Term: Winter 2018
I am honored to serve as a Scholar-in-Residence at Grey Towers and am grateful for the staff and members of the Grey Towers Heritage Society and their courtesy, generosity and helpfulness during my time here. I first visited Grey Towers about fifteen years ago when, as a historian for the Pennsylvania Historical and Museum Commission, I was charged with writing a history of Gifford Pinchot’s governorships. That work resulted in an article entitled He, On the Whole, Stood First: Governor Gifford Pinchot that appeared in Pennsylvania Heritage. I always knew I’d be back. Thanks to the Scholar-in-Residence program I’ve now had the opportunity to focus on Cornelia Pinchot and, specifically, her speeches.
As her papers at the Library of Congress make clear, Cornelia spoke to sundry organizations before, during and after her two terms as Pennsylvania’s First Lady. Her outspokenness on labor and women’s issues stand out as her most passionate causes. Cornelia was fearless in the public arena.
For instance, on a swing through Western Pennsylvania steel towns in the fall of 1933, she — as First Lady — was denied the right to speak publicly in Vandergrift, one of the Commonwealth’s infamous ‘company towns.’ Not to be swayed, she spoke to a crowd of several thousand steelworkers from the second story window of the offices of the Amalgamated Association of Iron and Steelworkers (the union occupied the second floor of a downtown bank building). In this speech she impassioned that it was critical for workers to band together and unionize for better wages, safer working conditions and as a guard against “company tyranny.” Similarly, she spoke to steelworkers in Braddock where the mayor was quoted by a newspaper that “she’ll speak in Braddock over my dead body.” When she mounted the podium in front of an estimated 3,000, she referred to the mayor’s quote and said, “WELL, HERE I AM!” In the speech she went on to assail Andrew Mellon who controlled the Aluminum Corporation of America, had tens of millions in capital and “cared not for the average working person.” Unionization of the steel and aluminum industries was a must she said.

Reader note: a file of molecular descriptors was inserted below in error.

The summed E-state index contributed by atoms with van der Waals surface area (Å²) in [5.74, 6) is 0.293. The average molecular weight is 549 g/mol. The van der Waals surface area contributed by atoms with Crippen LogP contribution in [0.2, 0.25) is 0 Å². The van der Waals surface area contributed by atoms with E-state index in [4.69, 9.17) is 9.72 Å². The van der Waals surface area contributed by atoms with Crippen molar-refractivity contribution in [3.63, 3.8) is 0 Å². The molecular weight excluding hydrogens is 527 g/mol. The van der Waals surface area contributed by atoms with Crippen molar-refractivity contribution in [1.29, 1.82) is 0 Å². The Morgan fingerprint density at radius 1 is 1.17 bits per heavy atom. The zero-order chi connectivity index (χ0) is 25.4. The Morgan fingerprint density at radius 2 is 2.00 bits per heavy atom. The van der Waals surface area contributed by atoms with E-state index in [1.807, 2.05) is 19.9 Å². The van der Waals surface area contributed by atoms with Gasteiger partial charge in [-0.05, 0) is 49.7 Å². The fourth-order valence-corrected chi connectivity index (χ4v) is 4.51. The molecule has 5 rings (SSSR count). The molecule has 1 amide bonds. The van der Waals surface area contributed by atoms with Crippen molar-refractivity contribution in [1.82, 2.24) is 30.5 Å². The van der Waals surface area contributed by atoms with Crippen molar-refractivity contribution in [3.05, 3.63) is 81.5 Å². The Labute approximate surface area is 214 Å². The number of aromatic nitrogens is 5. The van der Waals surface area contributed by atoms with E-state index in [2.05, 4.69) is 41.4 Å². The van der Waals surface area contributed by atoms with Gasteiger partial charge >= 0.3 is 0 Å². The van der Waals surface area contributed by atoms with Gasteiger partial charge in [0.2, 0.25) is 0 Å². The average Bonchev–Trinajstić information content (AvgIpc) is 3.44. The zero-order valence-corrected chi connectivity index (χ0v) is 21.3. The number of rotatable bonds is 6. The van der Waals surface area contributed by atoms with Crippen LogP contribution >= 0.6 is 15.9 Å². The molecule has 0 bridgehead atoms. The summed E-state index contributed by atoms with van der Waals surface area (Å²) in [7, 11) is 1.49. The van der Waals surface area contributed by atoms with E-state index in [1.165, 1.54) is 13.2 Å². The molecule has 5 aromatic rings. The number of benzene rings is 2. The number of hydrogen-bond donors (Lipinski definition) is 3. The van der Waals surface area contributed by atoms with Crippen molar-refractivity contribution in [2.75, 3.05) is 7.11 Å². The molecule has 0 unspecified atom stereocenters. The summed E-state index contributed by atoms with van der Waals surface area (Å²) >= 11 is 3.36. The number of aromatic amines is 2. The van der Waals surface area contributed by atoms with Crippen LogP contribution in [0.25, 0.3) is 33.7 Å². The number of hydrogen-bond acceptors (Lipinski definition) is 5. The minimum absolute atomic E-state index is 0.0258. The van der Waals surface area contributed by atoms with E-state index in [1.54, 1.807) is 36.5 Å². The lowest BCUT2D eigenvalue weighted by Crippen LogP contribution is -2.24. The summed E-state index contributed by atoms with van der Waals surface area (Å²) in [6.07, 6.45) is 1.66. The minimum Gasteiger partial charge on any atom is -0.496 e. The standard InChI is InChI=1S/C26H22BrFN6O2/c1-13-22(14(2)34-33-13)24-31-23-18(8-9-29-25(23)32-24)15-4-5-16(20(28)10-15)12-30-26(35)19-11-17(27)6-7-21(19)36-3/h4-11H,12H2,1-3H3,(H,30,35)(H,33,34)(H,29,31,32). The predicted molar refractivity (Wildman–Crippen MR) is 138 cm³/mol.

In sum, especially when it came to the issues affecting worker and women, Cornelia was well ahead of her time. She was passionate, cared not that she might offend the powers that be and paid little regard to the dominant narrative of the time that women shouldn’t take-on such a public role.
My research on Cornelia’s speeches will appear in the summer, 2018 issue of the Journal of the Pennsylvania Labor History Society and the winter 2020 issue of The Pennsylvania Magazine of History and Biography. It has been a pleasure to be at Grey Towers engage in research and to enjoy the solitude that it offers a scholar to write and synthesize the complex material that has been uncovered. It was also a pleasure to look through Cornelia’s papers at the Library of Congress. Much is there, most of it as of yet untouched.
My sincere gratitude one again to the staff at Grey Towers and to the Heritage Association. I especially want to single out staffers Lori McKean, Rebecca Philpot for their helpfulness, as well as Dianna Levine who provided me with several binders of newspaper clippings on Cornelia’s speeches. These critical primary source documents led me to conduct further research at the Library of Congress and to hone-in on Cornelia Pinchot’s role in the public arena.